"Neither Reason Nor Free-Will Points to Him": Luther's Assertion that the Whole Man is in Bondage

Tuesday, 31 Jul 2007

Now, God in His own nature and majesty is to be left alone; in this regard, we have nothing to do with Him, nor does He wish us to deal with Him. We have to do with Him as clothed and dis-played in His Word, by which He presents Himself to us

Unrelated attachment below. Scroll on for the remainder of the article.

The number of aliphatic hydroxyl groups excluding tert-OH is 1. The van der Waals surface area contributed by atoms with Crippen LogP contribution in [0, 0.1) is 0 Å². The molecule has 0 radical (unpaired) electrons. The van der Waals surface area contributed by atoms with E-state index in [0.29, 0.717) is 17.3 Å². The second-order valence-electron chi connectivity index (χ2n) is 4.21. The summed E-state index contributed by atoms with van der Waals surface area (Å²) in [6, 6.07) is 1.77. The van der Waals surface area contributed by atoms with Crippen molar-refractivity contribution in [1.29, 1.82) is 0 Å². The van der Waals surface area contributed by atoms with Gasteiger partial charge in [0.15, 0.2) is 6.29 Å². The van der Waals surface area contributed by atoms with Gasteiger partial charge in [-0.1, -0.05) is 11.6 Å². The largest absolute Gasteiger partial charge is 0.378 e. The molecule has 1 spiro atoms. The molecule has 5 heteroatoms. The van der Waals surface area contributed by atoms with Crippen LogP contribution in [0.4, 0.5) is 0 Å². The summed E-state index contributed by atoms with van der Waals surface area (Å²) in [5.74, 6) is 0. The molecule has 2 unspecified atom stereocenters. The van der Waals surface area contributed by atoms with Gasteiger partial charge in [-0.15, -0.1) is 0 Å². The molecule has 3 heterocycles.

In the years immediately following Martin Luther's emerging fame after posting the Ninety-Five Theses in 1517, many European observers wondered how the Renaissance and Reformation movements might relate to one another in the future. After all, both were interested in a type of reform in the Church. Furthermore, each movement was led by a brilliant man who had angered the Church's hierarchy, and who might therefore benefit from an alliance with another visible figure. Individually, the men might be marginalized, but together, some speculated, their reform proposals might receive more serious attention. Desiderius Erasmus (c. 1466-1536) was more ...

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